Non-fiction reviews: To the Lake and three other titles

PICK OF THE WEEK
To the Lake
Kapka Kassabova
Granta, $34.99

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The eponymous lake is Lake Ohrid in what is now the Republic of North Macedonia. For poet and novelist Kapka Kassabova – who grew up in Sofia and now lives in the Scottish highlands – the lake and the region have always haunted her because her grandmother lived there as did generations of her family. In crisp, poetic language she describes her pilgrimage back, charting her journey, the people she meets while also creating a resonant sense of place. In one small town she meets a mother and son, caretakers of a Dervish monastery who converted to Sufism. In another she speaks with the keeper of the Black Madonna – a renaissance icon that heals illness and infertility – who believes in miracles. The result is a kaleidoscopic mirroring of the area through time past and present, with tales of war and peace woven in.

Australian Code Breakers
James Phelps
HarperCollins, $34.99

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Code-breaking is usually associated with Bletchley Park, Alan Turing and ‘‘thinking machines’’, but in 1914 a Geelong mathematician and German speaker, Frederick Wheatley, cracked a sophisticated German naval code with a pencil, paper and lateral thinking using a captured German naval codebook. Having the book was one thing, finding the solution was another, especially when the Germans shifted the code. Based in Melbourne, with a staff of eight German-speaking women, Wheatley eventually came up with deciphered German naval messages that led to a decisive British victory off the Falklands. James Phelps dramatises events, the dialogue and descriptions having a contemporary ring and while this gives things immediacy it can sometimes jar. But the story, alternating between action at sea and code-breaking on land, rocks along.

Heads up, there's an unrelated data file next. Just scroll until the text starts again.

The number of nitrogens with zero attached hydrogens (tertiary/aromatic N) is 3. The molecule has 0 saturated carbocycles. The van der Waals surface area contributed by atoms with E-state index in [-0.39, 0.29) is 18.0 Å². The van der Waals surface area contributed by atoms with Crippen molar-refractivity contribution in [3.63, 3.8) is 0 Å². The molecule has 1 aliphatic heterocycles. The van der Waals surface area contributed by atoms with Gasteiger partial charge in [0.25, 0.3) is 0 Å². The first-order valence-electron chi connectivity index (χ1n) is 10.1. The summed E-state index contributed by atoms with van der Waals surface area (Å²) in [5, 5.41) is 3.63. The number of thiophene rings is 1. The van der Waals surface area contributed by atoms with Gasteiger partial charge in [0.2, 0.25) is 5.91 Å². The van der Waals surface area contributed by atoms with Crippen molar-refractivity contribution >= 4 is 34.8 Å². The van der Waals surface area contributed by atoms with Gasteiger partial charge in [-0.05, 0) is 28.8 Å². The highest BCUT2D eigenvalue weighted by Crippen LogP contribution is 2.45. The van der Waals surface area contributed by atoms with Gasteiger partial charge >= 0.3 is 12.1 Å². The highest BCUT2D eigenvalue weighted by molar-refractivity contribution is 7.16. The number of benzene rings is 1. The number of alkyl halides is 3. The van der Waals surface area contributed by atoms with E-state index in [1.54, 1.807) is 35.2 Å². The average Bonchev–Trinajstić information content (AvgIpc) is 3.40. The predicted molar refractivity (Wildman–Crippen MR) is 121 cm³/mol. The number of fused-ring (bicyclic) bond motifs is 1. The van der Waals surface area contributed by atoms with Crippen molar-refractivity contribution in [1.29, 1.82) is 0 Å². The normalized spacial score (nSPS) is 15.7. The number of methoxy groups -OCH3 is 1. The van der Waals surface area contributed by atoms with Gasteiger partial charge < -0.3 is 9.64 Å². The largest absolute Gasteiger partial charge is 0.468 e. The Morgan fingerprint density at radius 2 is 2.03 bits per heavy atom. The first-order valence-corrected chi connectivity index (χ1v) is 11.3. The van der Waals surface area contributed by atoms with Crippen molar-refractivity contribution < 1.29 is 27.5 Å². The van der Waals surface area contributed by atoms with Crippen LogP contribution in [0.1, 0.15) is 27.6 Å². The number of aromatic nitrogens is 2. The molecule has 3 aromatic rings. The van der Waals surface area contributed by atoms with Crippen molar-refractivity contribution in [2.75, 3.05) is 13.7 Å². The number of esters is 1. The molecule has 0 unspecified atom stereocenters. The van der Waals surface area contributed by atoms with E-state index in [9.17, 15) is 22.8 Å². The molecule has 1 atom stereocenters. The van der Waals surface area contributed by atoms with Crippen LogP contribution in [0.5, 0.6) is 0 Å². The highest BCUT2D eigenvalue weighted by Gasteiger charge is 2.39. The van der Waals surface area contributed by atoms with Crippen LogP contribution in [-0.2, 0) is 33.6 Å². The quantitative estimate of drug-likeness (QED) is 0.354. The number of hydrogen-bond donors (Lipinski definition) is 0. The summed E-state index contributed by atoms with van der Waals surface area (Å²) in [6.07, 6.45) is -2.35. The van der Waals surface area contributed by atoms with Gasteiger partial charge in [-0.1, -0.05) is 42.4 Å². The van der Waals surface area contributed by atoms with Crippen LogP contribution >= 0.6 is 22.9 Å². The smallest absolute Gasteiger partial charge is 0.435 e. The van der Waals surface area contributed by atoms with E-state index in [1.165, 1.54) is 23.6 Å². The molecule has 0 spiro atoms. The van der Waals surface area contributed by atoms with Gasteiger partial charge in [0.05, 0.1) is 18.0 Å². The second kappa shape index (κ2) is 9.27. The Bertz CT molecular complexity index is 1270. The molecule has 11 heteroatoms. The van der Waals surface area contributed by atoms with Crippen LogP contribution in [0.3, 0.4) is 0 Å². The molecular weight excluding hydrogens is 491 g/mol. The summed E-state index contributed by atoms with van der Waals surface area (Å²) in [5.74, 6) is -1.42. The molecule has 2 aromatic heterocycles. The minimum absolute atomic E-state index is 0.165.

How to Argue With a Racist
Adam Rutherford
Weidenfeld & Nicolson. $29.99

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When Boris Johnson referred to Africans using terms such ‘‘piccaninnies’’ and ‘‘watermelon smiles’’ he was voicing the kind of colonial racism that has never really gone away. But, as genetics expert and broadcaster Adam Rutherford points out, there are also multiple examples of ‘‘well-intentioned’’ racism prevalent today: the Chinese are good at maths, blacks are born athletes, etc. People with these views often invoke science to support them, but Rutherford argues the science of genetics says no such thing. He emphasises the complexity of the issue – an argument underpinned by personal experience of racism due to his Indian ancestry – and his rejection of racial myths and stereotypes proves to be something of a handbook to assist us to combat  ‘‘pseudo-science’’ used to justify prejudice and racism.

The Killing Streets
Tanya Bretherton
Hachette, $32.99

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In 1932 two young women were found in inner-city Sydney parks: both naked and brutally bashed to death. Police noted the similarities, but as they were prostitutes investigations were far from thorough. It wasn’t until a third murder that became front page news – Bessie O’Connor, an aspiring Olympic swimmer also working in escort services – that police pulled out all stops. Tanya Bretherton, who specialises in recreating true crime, takes the reader into Sydney’s mean streets, profiling the victims, the suspects and the investigating police (as well as the role of the motor car in facilitating sex murders), and the result might be called procedural non-fiction. A man confessed to one murder and was jailed for 25 years, but many more eerily similar murders that looked like serial killings followed. Forensic, vivid and atmospheric.

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